The above are all the facts concerning the life of Jacopo Bellini which can be gathered from printed and documentary records. The materials which have reached posterity for a critical judgment on his work consist of four or five pictures only, together with two important and invaluable books of drawings. These prove him to have been a worthy third, following the Umbrian Gentile da Fabriano and the Veronese Pisanello, in that trio of remarkable artists who in the first half of the 15th century carried towards maturity the art of painting in Venice and the neighboring cities. Of his pictures, an important signd example is a life-size Christ Crucified in the archbishops palace at Verona. The rest are almost all Madonnas: two signed, one in the Tadini gallery at Lovere, another in the Venice academy; a third, unsigned and long ascribed in error to Gentile da Fabriano, in the Louvre, with the portrait of Sigismondo Malatesta as donor; a fourth, richest of all in color and ornamental detail, recently acquired from private hands for the Uffizi at Florence. Plausibly, though less certainly, ascribed to him are a fifth Madonna at Bergamo [EN], a warrior-saint on horseback (San Crisogono) in the church of San Trovaso at Venice, a Crucifixion in the Museo Correr, and an Adoration of the Magi in private possession at Ferrara. Against this scanty tale of paintings we have to set an abundance of drawings and studies preserved in two precious albums in the British Museum and the Louvre. The former, which is the earlier in date, belonged to the painters elder son Gentile and was by him bequeathed to his brother Giovanni. It consists of ninety-nine paper pages, all drawn on both back and front with a lead point, an instrument unusual at this date. Two or three of the drawings have been worked over in pen; of the remainder many have become dim from time and rubbing. The album at the Louvre, discovered in 1883 in the loft of a country-house in Guienne, is equally rich and better preserved, the drawings being all highly finished in pen, probably over effaced preliminary sketches in chalk or lead. The range of subjects is much the same in both collections, and in both extremely varied, proving Jacopo to have been a craftsman of many-sided curiosity and invention. He passes indiscriminately from such usual Scripture scenes as the Adoration of the Magi, the Agony in the Garden, and the Crucifixion, to designs from classic fable, copies from ancient bas-reliefs, stories of the saints, especially St Christopher and St George, the latter many times repeated (he was the patron saint of the house of Este), fanciful allegories of which the meaning has now become obscure, scenes of daily life, studies for monuments, and studies of animals, especially of eagles (the emblem of the house of Este), horses and lions. He loves to marshal his figures in vast open spaces, whether of architecture or mountainous landscape. In designing such spaces and in peopling them with figures of relatively small scale, we see him eagerly and continually putting to the test the principles of the new science of perspective. His castellated and pinnacled architecture, in a mixed medieval and classical spirit, is elaborately thought out, and scarcely less so his groups and ranges of barren hills, broken in clefts or ascending in spiral terraces. With a predilection for tall and slender proportions, he draws the human figure with a flowing generalized grace and no small freedom of movement; but he does not approach either in mastery of line or in vehemence of action a Florentine draughtsman such as Antonio Pollaiuolo. Jacopo's influence on the development of Venetian art was very great, not only directly through his two sons and his son-in-law Mantegna, but through other and independent contemporary workshops of the city, in none of which did it remain unfelt.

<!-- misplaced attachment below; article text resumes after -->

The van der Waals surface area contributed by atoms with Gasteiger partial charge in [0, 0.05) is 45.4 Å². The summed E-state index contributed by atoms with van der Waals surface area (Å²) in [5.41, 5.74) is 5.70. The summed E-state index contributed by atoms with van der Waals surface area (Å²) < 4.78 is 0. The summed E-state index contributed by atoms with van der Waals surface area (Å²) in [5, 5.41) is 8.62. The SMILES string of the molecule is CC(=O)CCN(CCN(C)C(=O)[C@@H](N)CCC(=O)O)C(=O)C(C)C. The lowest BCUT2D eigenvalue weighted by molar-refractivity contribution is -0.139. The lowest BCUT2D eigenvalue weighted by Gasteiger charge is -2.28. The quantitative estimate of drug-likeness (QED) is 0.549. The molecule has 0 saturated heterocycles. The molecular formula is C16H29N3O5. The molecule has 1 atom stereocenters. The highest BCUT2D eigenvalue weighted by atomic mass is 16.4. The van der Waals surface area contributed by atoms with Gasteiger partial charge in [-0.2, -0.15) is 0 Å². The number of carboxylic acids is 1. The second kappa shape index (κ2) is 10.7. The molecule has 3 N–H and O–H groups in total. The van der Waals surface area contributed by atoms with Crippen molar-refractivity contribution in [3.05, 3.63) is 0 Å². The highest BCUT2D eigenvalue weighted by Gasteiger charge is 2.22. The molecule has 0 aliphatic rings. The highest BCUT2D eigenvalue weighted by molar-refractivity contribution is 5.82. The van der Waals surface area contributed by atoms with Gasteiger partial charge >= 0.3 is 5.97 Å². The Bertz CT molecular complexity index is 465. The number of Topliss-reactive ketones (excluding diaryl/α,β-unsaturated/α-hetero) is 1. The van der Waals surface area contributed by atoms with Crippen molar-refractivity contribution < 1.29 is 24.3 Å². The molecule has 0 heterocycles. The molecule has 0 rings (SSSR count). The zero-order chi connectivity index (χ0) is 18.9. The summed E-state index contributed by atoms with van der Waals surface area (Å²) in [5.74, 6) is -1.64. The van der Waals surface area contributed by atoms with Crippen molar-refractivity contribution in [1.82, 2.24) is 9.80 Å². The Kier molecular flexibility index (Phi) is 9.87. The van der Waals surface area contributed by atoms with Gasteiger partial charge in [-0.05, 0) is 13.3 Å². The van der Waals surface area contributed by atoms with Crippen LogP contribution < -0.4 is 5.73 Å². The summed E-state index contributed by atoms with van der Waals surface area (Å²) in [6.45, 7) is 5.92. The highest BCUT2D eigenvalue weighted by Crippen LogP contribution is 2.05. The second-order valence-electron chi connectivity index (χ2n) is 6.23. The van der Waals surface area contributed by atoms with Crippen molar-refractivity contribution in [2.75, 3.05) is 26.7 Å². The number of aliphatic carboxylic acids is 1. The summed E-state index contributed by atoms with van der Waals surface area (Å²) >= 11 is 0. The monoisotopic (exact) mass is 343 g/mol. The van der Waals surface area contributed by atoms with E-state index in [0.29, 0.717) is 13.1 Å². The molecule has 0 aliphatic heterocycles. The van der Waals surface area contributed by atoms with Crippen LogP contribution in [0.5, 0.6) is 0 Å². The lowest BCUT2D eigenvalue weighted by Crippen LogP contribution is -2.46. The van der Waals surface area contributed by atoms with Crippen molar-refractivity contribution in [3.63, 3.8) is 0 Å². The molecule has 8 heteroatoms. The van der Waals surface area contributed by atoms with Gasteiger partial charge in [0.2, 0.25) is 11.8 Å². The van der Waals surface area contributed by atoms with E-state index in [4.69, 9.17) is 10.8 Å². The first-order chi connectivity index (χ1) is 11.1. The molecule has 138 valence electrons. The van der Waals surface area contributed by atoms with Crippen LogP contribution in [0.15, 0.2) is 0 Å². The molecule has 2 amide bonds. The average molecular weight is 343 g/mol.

BIBLIOGRAPHY. Vasari, ed. Milanesi, vol. iii.; Ridolfi, Le Maraviglie, &c., vol. i.; Francesco Sansovino, Venezia Descritta; Morelli, Notizia, &c., di un Anonimo; Zanetti, Pittura Veneziana; F. Aglietti, Elogio Storico di Jacopo e Giovanni Bellini; G. Bernasconi, Genni intorno Ia vita e fe opere di Jacopo Bellini; Moschini, Giovanni Bellini e pittori contemporanei; E. Galichon in Gazette des Beaux-Arts (i866); Crowe and Cavalcaselle, History of Painting in North Italy, vol. i.; Hubert Janitschek, Giovanni Bellini in Dohmes Kunst und Künstler; Julius Meyer in Meyers Allgemeines Künstler-Lexileon, vol. iii. (1885); Pompco Molmenti, I pittori Bellini in Studi e ricerche di Storia d'Arte; P. Paoletti, Raccolta di documenti inedsti, fasc. i.; Vasari, Vile di Gentile da Fabriano e Vittor Pisanello, ed. Venturi; Corrado Ricci in Rassegna d'Arte (1901, 903), and Rivista d'Arte (1906); Roger Fry, Giovanni Bellini in The Artists Library; Everard Meyncil, Giovanni Bellini in Newness Art Library (useful for a nearly complete set of reproductions of the known paintings); Corrado Ricci, Jacopo Bellini e i suoi Libri di Disegni; Victor Goloubeff, Les Dessins de Jacopo Bellini (the two works last cited reproduce in full, that of M. Goioubeff by far the most skilfully, the contents of both the Paris and the London sketch-books). (S.C.)

Source: Entry on the artist in the 1911 Edition Encyclopedia.